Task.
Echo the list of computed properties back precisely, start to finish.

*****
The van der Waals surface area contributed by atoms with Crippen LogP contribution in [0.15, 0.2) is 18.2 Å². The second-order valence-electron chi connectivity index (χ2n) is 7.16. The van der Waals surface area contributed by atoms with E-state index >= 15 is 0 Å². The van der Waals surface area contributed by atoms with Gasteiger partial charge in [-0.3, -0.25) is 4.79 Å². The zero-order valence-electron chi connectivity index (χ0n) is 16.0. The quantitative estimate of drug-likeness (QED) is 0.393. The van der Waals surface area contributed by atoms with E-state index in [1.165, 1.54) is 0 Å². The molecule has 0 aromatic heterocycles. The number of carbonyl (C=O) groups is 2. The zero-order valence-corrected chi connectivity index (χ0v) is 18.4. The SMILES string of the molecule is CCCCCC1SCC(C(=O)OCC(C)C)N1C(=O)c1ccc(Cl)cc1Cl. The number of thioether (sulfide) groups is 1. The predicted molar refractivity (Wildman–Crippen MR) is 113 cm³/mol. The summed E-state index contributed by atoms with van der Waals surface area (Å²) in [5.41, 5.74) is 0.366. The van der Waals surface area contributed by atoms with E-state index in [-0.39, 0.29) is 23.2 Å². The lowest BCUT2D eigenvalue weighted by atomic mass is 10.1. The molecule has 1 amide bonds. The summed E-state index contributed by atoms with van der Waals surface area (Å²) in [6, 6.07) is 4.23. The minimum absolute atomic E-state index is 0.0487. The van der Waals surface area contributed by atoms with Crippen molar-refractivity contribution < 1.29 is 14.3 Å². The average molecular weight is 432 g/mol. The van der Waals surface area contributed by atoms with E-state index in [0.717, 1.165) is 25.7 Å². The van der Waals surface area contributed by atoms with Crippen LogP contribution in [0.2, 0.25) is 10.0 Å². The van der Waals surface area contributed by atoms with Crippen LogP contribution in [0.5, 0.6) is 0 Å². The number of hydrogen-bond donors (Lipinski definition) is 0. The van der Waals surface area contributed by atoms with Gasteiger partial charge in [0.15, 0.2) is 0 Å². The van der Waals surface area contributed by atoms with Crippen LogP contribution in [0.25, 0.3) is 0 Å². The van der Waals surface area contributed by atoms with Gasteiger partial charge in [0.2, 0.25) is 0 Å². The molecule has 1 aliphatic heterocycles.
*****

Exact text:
The van der Waals surface area contributed by atoms with Crippen LogP contribution in [0.15, 0.2) is 18.2 Å². The second-order valence-electron chi connectivity index (χ2n) is 7.16. The van der Waals surface area contributed by atoms with E-state index >= 15 is 0 Å². The van der Waals surface area contributed by atoms with Gasteiger partial charge in [-0.3, -0.25) is 4.79 Å². The zero-order valence-electron chi connectivity index (χ0n) is 16.0. The quantitative estimate of drug-likeness (QED) is 0.393. The van der Waals surface area contributed by atoms with E-state index in [1.165, 1.54) is 0 Å². The molecule has 0 aromatic heterocycles. The number of carbonyl (C=O) groups is 2. The zero-order valence-corrected chi connectivity index (χ0v) is 18.4. The SMILES string of the molecule is CCCCCC1SCC(C(=O)OCC(C)C)N1C(=O)c1ccc(Cl)cc1Cl. The number of thioether (sulfide) groups is 1. The predicted molar refractivity (Wildman–Crippen MR) is 113 cm³/mol. The summed E-state index contributed by atoms with van der Waals surface area (Å²) in [5.41, 5.74) is 0.366. The van der Waals surface area contributed by atoms with E-state index in [-0.39, 0.29) is 23.2 Å². The lowest BCUT2D eigenvalue weighted by atomic mass is 10.1. The molecule has 1 amide bonds. The summed E-state index contributed by atoms with van der Waals surface area (Å²) in [6, 6.07) is 4.23. The minimum absolute atomic E-state index is 0.0487. The van der Waals surface area contributed by atoms with Crippen molar-refractivity contribution < 1.29 is 14.3 Å². The average molecular weight is 432 g/mol. The van der Waals surface area contributed by atoms with E-state index in [0.717, 1.165) is 25.7 Å². The van der Waals surface area contributed by atoms with Crippen LogP contribution in [0.2, 0.25) is 10.0 Å². The van der Waals surface area contributed by atoms with Crippen LogP contribution in [0.5, 0.6) is 0 Å². The number of hydrogen-bond donors (Lipinski definition) is 0. The van der Waals surface area contributed by atoms with Gasteiger partial charge in [0.15, 0.2) is 0 Å². The van der Waals surface area contributed by atoms with Crippen LogP contribution in [0.25, 0.3) is 0 Å². The van der Waals surface area contributed by atoms with Gasteiger partial charge in [0.2, 0.25) is 0 Å². The molecule has 1 aliphatic heterocycles.